Tuesday, February 06, 2018

Client Medallion Quilt

 My client Doris spent much of last year piecing this quilt from the Quilt Show. It is a medallion style design with a whopping 17 borders!  There are more 1/2" narrow borders than I care to remember, and miraculously, it laid pretty straight and square after I was done quilting.
Here are the threads I pulled for this job. Most of it uses this tan Magnifico thread. It showed just a tad on all the ivory fabrics, but not too much. The other two colors were for more localized work, when the tan was just too light. They are similar to the Magnifico -- Glide.
The quilt has a single wool batting. Though Doris plans to enter it in the Vermont Quilt show next year, it will ultimately go on her bed. Double batting just to enhance the quilting for one show seemed silly. Most people don't want a double-batted bed quilt. I'm the rare exception because I am always cold, and I just love the added weight.
I tried to maintain some consistency of patterns from row to row to row. There are several places where the continuous curves are used. It's not because I couldn't think of something different, but because they do work nicely, they are continuously quilted, which makes it a cost-efficient motif to use when budget is a concern.  Places that benefit from more time-consuming designs, like these rounded geese - well, that is where I put more time. It's all about getting the most bang for your buck. Spend time where it will show. The feathers are pretty; most clients like them. But for me, they are not usually an overly time-consuming element. The crosshatching, on the other hand, does take more time. Together, though, they are a nice combo.
The same is true for feathers and linear work. Nice together. The feathery fill (above) around these stars is not the fastest, BUT I am able to quilt the fill and the ditching around the stars and the details on the stars continuously, without stopping. THAT to me, is reason to choose this. Stopping and starting is like the devil's work. No thank you.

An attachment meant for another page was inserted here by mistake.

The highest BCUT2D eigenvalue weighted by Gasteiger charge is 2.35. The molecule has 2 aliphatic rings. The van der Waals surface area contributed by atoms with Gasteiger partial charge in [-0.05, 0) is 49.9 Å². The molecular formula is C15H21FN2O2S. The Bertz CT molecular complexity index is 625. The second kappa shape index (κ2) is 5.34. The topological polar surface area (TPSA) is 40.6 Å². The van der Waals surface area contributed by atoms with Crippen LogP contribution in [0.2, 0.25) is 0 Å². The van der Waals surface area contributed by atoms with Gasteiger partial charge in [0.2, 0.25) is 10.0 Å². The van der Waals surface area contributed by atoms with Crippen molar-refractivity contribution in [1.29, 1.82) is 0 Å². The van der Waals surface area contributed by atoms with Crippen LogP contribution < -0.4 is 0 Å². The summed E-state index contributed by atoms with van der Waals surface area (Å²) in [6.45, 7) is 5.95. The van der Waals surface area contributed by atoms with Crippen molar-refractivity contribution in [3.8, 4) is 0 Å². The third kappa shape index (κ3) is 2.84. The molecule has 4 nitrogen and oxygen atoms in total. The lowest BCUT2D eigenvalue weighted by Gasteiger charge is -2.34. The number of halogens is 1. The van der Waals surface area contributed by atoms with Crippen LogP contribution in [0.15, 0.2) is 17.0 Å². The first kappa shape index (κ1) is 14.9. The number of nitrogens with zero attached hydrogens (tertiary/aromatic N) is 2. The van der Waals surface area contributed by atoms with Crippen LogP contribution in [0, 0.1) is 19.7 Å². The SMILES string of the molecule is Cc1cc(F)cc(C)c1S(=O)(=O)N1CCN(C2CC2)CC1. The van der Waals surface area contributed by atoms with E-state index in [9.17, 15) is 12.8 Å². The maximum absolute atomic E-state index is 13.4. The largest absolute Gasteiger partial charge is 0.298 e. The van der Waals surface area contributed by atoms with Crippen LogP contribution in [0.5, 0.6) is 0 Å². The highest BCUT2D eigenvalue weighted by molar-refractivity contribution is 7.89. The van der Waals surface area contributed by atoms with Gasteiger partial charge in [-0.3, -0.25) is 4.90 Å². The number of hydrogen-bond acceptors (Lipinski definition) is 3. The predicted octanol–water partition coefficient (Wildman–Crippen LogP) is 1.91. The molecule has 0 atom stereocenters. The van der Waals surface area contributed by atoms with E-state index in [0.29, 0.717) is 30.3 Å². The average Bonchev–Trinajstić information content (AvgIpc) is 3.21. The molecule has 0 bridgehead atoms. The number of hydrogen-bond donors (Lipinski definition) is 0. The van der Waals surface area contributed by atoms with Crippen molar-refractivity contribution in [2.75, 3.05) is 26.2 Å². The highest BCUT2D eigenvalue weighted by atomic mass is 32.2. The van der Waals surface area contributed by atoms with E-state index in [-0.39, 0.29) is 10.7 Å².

You always seek to create a center motif that has a little drama -- something to draw the viewer's eye to the middle of the quilt. There's a little bit of feathering, a little crosshatching, and a little continuous curves. Repeat, Resize, Reuse. It may be hard to see, but I quilted on the tan print with the deep green thread, just to make these feathers show a little bit more.
 ...and a little more close up.
The little rings of geese were initially like this, but I decided that was just not right. I don;t really like the puffy goose look, and I didn't have time to ditch and backfill around all of them.
I came back with the red thread and did a small-arc continuous curve design through the geese. It's just enough to lay it in place better.
The larger geese also got a similar design. These are probably 2-1/2 or 3" geese, and again, I did not have budget to ditch all of them. This ribbon-like continuous pattern quilts relatively quickly (and by quick, I mean probably an hour to do the entire loop of geese!).
So, I hope Doris likes her quilt as much as I do. They always undergo a transformation when they convert from flimsy to quilt! I love the grand reveals.

Here's my shameless plug...If you'd like to learn how to quilt all of the feathery motifs shown on this quilt (and dozens more), they are all individually shown in my book (available from the link on the right sidebar). They are fun and beautiful, and can be learned by all quilters.
Happy Tuesday...Quilt on!

4 comments:

Dar Welch said...

Beautiful quilt, and the quilting is stunning! I so love your work, Margaret!

Lorie Bugaiski said...

Beautiful, love it!

Susan Lawson said...

Beautiful quilting Margaret! This BOM was the inspiration for my own version "A halo for Sue - A tribute to Sue Garman" I imagine we will see plenty of variations on this quilt this upcoming year. It's striking!

Mary said...

Beautiful!